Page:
Does the company follow clinically responsible and ethical procedures?

Authorized telehealth companies will naturally lay out medical protocols that are clinically sound and sensible. Although it might be tempting to hear that a so-called telemedicine provider can get you any prescription you want, you have to be careful. Does that sound like something that an ethical and credentialed organization would do? At the first sign of any red flags or corner cutting, run — don’t walk — away from the provider. There are lots of authorized and honorable telehealth options that won’t get you in potential trouble. Besides, if you can’t trust your telemedicine provider, how can you trust that the pills they send are safe?

Does the company work with well-known insurance providers?

To be fair, some telemedicine companies don’t work with any insurance carriers at all to limit the need for endless layers of paperwork or to keep costs low. On the other hand, some telehealth providers do accept healthcare insurance from some of the biggest providers like UnitedHealthcare, Cigna, and Aetna. Become familiar with your own insurance, as well as whether a potential telemedicine provider can accept that insurance. You should probably even call your insurance provider to find out if virtual healthcare visits are covered, regardless of what the telehealth company says. The last thing you want is to receive a bill for services that you thought would be mostly or completely underwritten by insurance.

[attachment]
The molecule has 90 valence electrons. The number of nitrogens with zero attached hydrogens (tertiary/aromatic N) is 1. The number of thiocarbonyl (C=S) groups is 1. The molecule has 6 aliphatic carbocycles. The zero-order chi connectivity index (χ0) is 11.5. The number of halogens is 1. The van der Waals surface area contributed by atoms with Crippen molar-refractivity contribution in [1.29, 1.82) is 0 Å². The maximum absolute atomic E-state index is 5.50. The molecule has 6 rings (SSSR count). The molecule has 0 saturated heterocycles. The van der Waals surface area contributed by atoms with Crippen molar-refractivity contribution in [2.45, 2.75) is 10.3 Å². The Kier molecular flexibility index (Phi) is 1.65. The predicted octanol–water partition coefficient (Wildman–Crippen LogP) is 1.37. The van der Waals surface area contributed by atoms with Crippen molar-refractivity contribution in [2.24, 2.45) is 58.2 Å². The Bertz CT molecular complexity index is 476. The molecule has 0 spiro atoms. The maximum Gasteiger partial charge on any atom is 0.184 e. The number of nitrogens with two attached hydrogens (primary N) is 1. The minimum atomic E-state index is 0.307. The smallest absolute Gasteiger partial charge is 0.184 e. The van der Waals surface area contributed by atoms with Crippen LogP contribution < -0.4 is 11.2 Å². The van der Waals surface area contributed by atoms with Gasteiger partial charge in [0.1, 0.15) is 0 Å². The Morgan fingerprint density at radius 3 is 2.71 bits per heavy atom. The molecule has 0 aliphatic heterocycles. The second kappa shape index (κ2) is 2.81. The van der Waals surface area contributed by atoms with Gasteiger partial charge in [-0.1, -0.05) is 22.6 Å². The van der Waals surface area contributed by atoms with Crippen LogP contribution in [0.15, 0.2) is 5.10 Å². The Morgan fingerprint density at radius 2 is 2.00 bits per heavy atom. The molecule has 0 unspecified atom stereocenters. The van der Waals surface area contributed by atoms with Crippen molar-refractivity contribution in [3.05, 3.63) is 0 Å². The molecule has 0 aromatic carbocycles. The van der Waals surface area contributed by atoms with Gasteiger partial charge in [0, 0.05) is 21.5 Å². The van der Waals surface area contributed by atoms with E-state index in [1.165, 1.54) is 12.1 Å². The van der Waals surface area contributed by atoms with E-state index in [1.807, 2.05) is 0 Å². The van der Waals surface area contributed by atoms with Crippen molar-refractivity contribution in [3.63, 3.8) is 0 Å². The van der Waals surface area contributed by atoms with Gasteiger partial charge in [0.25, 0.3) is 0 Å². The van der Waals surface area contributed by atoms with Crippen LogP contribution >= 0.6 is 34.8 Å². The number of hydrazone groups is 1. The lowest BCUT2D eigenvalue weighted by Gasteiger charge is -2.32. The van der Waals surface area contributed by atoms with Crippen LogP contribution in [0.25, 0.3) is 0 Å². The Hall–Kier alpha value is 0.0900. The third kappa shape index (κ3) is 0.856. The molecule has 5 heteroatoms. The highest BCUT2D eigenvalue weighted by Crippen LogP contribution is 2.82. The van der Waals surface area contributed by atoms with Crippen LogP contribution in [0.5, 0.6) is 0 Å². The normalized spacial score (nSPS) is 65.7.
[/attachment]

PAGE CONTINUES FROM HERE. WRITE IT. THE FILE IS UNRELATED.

Does the company make connecting with healthcare representatives convenient?

Who wants to be put on hold endlessly or be treated like a number? Not you, particularly when you’re worried about your health. Your telehealth provider should be available when you need them as explained on their website. If it’s tough to get in touch with a live representative, you’re not going to appreciate being a patient. A smart way to evaluate whether a telehealth company is truly as customer-centric as it says it is to call to ask a question. You’ll find out pretty rapidly whether you’re treated like gold or a number.